Friday, May 2, 2014
Written by Kyle Slagley
Tuesday afternoon, the nominees for the 68th Annual Tony Awards were announced, recognizing the best of the best among Broadway’s ranks. I must say that this set of awards is one of the most interesting to watch, mainly because the nominees often consist of both well-known stage actors and famous movie and TV actors.
Screen actors who try their hand at stage acting have become a very common occurrence in recent years. It wasn’t too long ago that we saw the likes of Tom Hanks, Philip Seymour Hoffman, Andrew Garfield, and Scarlett Johansson in the headlines of Playbill.
This year, there were also plenty of big-screen actors on the stage, but a few who were thought to be shoo-ins – at least for the nomination round – were snubbed, most notably Daniel Radcliffe for The Cripple of Inishmaan, Denzel Washington for A Raisin in the Sun, and Sirs Patrick Stewart & Ian McKellen for No Man’s Land and Waiting For Godot. What makes it strange is that all of these actors have received such glowing reviews in recent weeks, the snubs are almost blindsiding. Throw in the fact that Michelle Williams was overlooked for her fantastic performance in the revival of Cabaret, and it’s clear that Hollywood simply wasn’t invited to the party this year.
One screen actor who was not overlooked was Breaking Bad’s Bryan Cranston, whose performance as Lyndon B. Johnson in the play All The Way earned him a nomination for Best Actor in a Leading Role in a Play. Cranston’s nomination is definitely deserved, but even still it is a bit unusual in that All The Way is his very first foray into Broadway theatre. The same is true for Chris O’Dowd, who received a nod in the same category for his performance as Lennie in Of Mice and Men. O’Dowd is still an up-and-coming name in Hollywood, but is well known in Britain for his role as Roy in the BBC Series The IT Crowd.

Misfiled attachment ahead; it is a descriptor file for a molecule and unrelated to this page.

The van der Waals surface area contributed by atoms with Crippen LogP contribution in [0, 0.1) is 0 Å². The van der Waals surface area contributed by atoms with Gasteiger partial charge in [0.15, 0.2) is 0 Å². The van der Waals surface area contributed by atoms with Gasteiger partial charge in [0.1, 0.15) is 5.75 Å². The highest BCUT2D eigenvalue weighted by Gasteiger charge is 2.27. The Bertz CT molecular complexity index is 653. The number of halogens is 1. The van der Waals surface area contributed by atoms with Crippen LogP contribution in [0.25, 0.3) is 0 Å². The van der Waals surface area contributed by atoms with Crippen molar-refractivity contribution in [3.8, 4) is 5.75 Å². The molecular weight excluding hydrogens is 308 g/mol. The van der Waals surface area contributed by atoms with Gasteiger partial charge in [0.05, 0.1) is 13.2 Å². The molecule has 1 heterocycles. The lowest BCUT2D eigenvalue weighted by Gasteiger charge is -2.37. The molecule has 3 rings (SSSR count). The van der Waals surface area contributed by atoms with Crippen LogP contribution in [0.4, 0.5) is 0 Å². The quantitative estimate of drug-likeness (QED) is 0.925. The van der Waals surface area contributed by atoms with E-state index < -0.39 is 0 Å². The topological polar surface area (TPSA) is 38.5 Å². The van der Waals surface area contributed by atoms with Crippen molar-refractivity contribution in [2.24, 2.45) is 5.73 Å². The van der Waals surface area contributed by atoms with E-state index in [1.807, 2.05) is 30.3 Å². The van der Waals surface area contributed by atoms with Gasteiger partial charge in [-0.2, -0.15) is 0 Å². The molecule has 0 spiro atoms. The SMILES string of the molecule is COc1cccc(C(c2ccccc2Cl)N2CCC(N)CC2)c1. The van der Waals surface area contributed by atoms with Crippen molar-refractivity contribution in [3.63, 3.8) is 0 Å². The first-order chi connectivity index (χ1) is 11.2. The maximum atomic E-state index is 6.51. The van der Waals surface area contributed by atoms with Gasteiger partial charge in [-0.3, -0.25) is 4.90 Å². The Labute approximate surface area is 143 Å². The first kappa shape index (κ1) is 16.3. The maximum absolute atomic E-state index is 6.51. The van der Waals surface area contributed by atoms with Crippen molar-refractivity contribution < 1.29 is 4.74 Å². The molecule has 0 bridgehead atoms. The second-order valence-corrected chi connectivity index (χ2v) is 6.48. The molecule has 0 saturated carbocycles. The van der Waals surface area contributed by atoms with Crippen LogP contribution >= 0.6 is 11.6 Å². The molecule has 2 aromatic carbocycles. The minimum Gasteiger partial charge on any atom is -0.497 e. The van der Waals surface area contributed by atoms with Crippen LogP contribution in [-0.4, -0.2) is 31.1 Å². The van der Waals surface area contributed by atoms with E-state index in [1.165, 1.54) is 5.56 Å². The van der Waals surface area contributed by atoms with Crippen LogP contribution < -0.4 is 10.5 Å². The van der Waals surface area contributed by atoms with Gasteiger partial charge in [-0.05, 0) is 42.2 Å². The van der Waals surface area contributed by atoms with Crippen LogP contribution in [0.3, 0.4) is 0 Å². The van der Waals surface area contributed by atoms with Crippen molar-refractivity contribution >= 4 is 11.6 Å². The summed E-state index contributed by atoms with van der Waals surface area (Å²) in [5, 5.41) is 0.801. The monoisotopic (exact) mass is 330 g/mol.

The nomination that excites me the most though, Neil Patrick Harris’s nod for Best Actor in a Leading Role in a Musical for his performance in Hedwig and the Angry Inch. Though I haven’t seen Harris perform as Hedwig (pronounced Head-vig), I’ve read quite a few of the reviews and have yet to read a negative word about his performance. What’s so exciting is that Harris has been a Broadway star for over a decade, and was famously snubbed by the Tonys about ten years ago when he rose to Broadway stardom playing Lee Harvey Oswald in Assassins. Since that time, Harris has all but taken over Hollywood as everyone’s favorite womanizer Barney Stinson. Having hosted the Tony Awards four times without actually having won one, I’d say it’s about time he was recognized for his talent. If you don’t believe me, watch last year's opening sequence for the 2013 Tony Awards.
Yes, as USA Today said, the Tony Awards really took care of their own this year, giving nods to regulars like Idina Menzel for If/Then, Sutton Foster for Violet, Audra McDonald for Lady Day at Emerson’s Bar and Grill, and in the process left most of Hollywood on the sidelines..
Though it’ll be hard to top last year’s opening sequence, if anyone can do it, this year’s host and Broadway veteran Hugh Jackman is the man who can. Having hosted the Tonys three times and the Oscars once, Jackman is an experienced emcee himself. If there isn’t another walk-on bit between Jackman and Harris about who hosted the show better, I’ll be floored.
The Tony Awards show takes place at Radio City Music Hall in New York on June 8 at 8pm EDT, and will be aired live on CBS.